Trees Are Not Random Killers

I came across this little article in the New York Times a week ago.

I had several reactions. My first of course was sympathy for the victims whose lives had been cut short by the falling trees, and for their families whose lives had been forever changed by these random events.

Next, I was a bit perplexed that the Times would even bother to cover such a thing. While 12 folks killed by trees in a 2 month period might seem like a large number, as I pointed out in a tweet, how many folks had been killed by guns in that same period–or by any other means of violence?

Or for that matter, how many folks had been the victims of auto accidents? Of drunk drivers? Of domestic violence?

New York City is a city of 8 million folks. 12 people is not even enough to fit on the tip of a pin, statistically speaking (although please understand that I do not in any way wish to diminish the significance of their lives).

And while it could be argued that better tree maintenance might have prevented some of these accidents, so too could it be argued that many, if not all of the above types of deaths that I have named above could have been avoided.

The “randomness” of death was demonstrated again last week when a promising young woman’s career and life was cut short after she fell to her death after her balcony railing gave way. Again, the Times covered that story, but in a much more measured way (at least in my opinion).

Unfortunately being out of doors, where ever we are, involves risk. For some, it’s as simple as a bee sting allergy. For others, it’s like a lightning bolt out of the blue, like a falling tree.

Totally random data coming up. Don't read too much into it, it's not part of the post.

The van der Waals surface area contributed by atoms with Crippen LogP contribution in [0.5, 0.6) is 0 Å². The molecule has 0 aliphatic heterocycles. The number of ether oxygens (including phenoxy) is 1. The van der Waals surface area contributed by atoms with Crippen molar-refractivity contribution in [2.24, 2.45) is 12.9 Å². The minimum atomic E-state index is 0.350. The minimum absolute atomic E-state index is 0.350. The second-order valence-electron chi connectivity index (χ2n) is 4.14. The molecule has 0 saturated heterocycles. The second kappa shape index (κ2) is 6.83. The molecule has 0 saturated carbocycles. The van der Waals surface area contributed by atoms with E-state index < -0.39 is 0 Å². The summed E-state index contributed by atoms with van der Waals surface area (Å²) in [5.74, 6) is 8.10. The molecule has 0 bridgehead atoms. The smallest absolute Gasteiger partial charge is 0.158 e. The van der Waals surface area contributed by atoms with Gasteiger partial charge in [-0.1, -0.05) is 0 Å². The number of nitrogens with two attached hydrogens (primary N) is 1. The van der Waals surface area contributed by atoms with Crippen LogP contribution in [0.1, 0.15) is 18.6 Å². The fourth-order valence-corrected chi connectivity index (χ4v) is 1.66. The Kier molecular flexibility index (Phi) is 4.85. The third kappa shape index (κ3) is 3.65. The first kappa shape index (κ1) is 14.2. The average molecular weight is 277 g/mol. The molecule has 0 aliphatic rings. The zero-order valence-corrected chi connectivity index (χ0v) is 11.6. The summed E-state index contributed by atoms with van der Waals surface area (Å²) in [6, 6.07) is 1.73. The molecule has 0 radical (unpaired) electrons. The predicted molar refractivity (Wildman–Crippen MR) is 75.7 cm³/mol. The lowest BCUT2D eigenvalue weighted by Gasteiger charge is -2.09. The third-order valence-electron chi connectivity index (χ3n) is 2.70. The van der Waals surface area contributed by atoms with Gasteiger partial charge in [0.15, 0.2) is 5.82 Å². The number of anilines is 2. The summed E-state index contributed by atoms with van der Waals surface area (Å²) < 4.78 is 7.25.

Oh, and yes, I didn’t mention weather. What about lightning? Talk about a “random” killer. Or maybe not.

2 thoughts on “Trees Are Not Random Killers

  1. michele August 13, 2013 / 3:32 am

    There is a difference,I think, in people’s perceptions of these terrible incidents. Guns & cars & planes & even people can be & are dangerous. Trees are what you sit under for shade, coolness, serenity with your lover, children or friends. There is no expectation of danger, so it is shocking in a way the others are not. It is, actually, a testimony to the trust & love we have for trees. It is a failure of how we perceive them.

  2. gardendaze August 13, 2013 / 9:19 am

    Michele,
    Ah, excellent point. And there is so much written about how nature can actually help one achieve serenity so your point about the failure of perception is excellent.

    I think as one who grew up on a barrier island (one just about destroyed by Sandy) and who has a healthy respect for the ocean, I always associate “nature” with some duality. There’s beauty, yes, but there’s also that ability for it to turn deadly at any time.

    Same thing when I’m hiking or biking or snowshoeing in backcountry Colorado. I risk avalanche (if I’m not aware), rock slides–you see my point. “Nature” is never quite as safe as we would like to think, sadly. Those with bee sting allergies know it best, perhaps.

    But I think what surprised me the most about the story was that in a city of 8 million folks, the Times was remarking about 12 deaths. As I said, they are never meaningless and it is never unremarkable when a life is cut short.

    But it is almost as if they are inciting the survivors to sue the city or something.

    It just struck me as odd.

    And obviously the deaths struck the folks at the Times as odd as well, because they chose to write about it.

    Thanks for your very insightful comments.

    Karla

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